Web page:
Only 3 miles to go now. No midges around me either. Yet.
Near the ‘dun’, I pass a wooden post with a metal box on top. The note stuck to the top invites you to leave comments in the book inside. I wrestle with the lid of the box, which is covered in flaky red rust, but can’t get it open.
A nearby signpost tells me Southend is 13 miles away. Lies! I’ve definitely walked farther than that, haven’t I?
And, finally, after miles of moorland tramping, I come to another farm. This is the first farm since I crossed the river at the bottom of Amod Hill. In fact, it’s the first building I’ve come across for miles.
The farm is called Ballygroggan. That explains the signpost I saw above the beach. And here is a proper road, at last, with a little car park and a picnic bench. I sit down and finish the rest of my water.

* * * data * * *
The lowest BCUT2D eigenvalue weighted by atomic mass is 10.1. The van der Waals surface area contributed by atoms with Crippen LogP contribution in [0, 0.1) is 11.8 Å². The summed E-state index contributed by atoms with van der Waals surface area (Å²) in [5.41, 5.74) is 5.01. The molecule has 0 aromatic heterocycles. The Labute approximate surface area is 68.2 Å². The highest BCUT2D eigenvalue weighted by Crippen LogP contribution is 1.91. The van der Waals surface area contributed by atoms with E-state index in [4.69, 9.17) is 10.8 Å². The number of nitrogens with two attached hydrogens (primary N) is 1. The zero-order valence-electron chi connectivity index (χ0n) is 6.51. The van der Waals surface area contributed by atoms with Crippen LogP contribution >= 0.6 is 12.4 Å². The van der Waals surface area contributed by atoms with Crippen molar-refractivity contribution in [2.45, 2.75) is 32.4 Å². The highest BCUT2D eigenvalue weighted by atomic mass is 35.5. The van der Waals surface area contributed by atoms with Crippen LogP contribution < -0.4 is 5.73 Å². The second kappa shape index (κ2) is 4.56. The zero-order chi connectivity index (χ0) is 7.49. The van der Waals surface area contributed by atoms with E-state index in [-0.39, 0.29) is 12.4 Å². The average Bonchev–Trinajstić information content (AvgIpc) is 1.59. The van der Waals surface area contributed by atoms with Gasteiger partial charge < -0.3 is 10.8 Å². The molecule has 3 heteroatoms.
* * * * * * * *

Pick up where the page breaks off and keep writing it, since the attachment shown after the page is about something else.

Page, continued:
The road heads down the hill. My feet are sore on the tarmac, but at least I can now make rapid progress. The view of Jura is pretty spectacular.
In the surrounding fields are sheep, and inquisitive little lambs. Hello, number 22. You look like a cheeky chappie.
I arrive at the final mile-marker post. Only ONE mile to go. Hooray.
There is a smattering of houses along the road into Machrihanish. The evening light slants low from the west across the sea, and everything glows golden. I love this time of day.
Finally, coming down into a little cove, I can see the car park where I left my car this morning. And, there’s my car. Waiting patiently for me.
I stop to take a photograph of the marker of the finish (or the start) of the Kintyre Way. I feel a sense of achievement, as if I’ve really walked the entire 100 miles. Maybe some day I’ll come back and complete the sections I missed out?
But, for today, my walk is over. It’s the most challenging walk I’ve done so far in Scotland – on a par with north Cornwall in terms of terrifying and steep slopes. And, at long last, I’ve walked around the Mull of Kintyre… oh, no. Now that song is going around inside my head again!
High points = the amazing views over to Ireland and Jura
Low points = meeting cows with calves on the path
Miles walked today = 17.5 miles
Total around coast = 3,684.5 miles